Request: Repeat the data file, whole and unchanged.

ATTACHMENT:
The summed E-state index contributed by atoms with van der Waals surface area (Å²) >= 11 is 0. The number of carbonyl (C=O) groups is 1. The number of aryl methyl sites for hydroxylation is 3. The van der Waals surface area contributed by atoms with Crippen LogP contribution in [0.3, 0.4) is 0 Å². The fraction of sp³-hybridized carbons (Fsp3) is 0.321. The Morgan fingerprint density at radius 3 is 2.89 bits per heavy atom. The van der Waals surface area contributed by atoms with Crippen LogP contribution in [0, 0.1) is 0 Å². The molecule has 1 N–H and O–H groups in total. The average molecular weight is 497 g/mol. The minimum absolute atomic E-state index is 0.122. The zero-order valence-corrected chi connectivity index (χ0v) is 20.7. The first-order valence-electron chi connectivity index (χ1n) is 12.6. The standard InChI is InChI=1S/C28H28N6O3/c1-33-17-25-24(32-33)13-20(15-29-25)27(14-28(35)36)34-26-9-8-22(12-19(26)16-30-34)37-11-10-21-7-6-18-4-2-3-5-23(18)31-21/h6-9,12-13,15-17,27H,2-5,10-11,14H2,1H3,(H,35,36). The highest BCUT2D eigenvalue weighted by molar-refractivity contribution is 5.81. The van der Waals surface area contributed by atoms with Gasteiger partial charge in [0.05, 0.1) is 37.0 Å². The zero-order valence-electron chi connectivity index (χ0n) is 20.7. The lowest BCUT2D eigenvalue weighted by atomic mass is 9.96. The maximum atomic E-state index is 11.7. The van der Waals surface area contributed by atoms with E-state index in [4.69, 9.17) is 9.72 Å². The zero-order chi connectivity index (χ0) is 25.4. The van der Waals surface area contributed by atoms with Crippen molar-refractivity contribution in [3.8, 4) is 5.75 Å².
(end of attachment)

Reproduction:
The summed E-state index contributed by atoms with van der Waals surface area (Å²) >= 11 is 0. The number of carbonyl (C=O) groups is 1. The number of aryl methyl sites for hydroxylation is 3. The van der Waals surface area contributed by atoms with Crippen LogP contribution in [0.3, 0.4) is 0 Å². The fraction of sp³-hybridized carbons (Fsp3) is 0.321. The Morgan fingerprint density at radius 3 is 2.89 bits per heavy atom. The van der Waals surface area contributed by atoms with Crippen LogP contribution in [0, 0.1) is 0 Å². The molecule has 1 N–H and O–H groups in total. The average molecular weight is 497 g/mol. The minimum absolute atomic E-state index is 0.122. The zero-order valence-corrected chi connectivity index (χ0v) is 20.7. The first-order valence-electron chi connectivity index (χ1n) is 12.6. The standard InChI is InChI=1S/C28H28N6O3/c1-33-17-25-24(32-33)13-20(15-29-25)27(14-28(35)36)34-26-9-8-22(12-19(26)16-30-34)37-11-10-21-7-6-18-4-2-3-5-23(18)31-21/h6-9,12-13,15-17,27H,2-5,10-11,14H2,1H3,(H,35,36). The highest BCUT2D eigenvalue weighted by molar-refractivity contribution is 5.81. The van der Waals surface area contributed by atoms with Gasteiger partial charge in [0.05, 0.1) is 37.0 Å². The zero-order valence-electron chi connectivity index (χ0n) is 20.7. The lowest BCUT2D eigenvalue weighted by atomic mass is 9.96. The maximum atomic E-state index is 11.7. The van der Waals surface area contributed by atoms with E-state index in [4.69, 9.17) is 9.72 Å². The zero-order chi connectivity index (χ0) is 25.4. The van der Waals surface area contributed by atoms with Crippen molar-refractivity contribution in [3.8, 4) is 5.75 Å².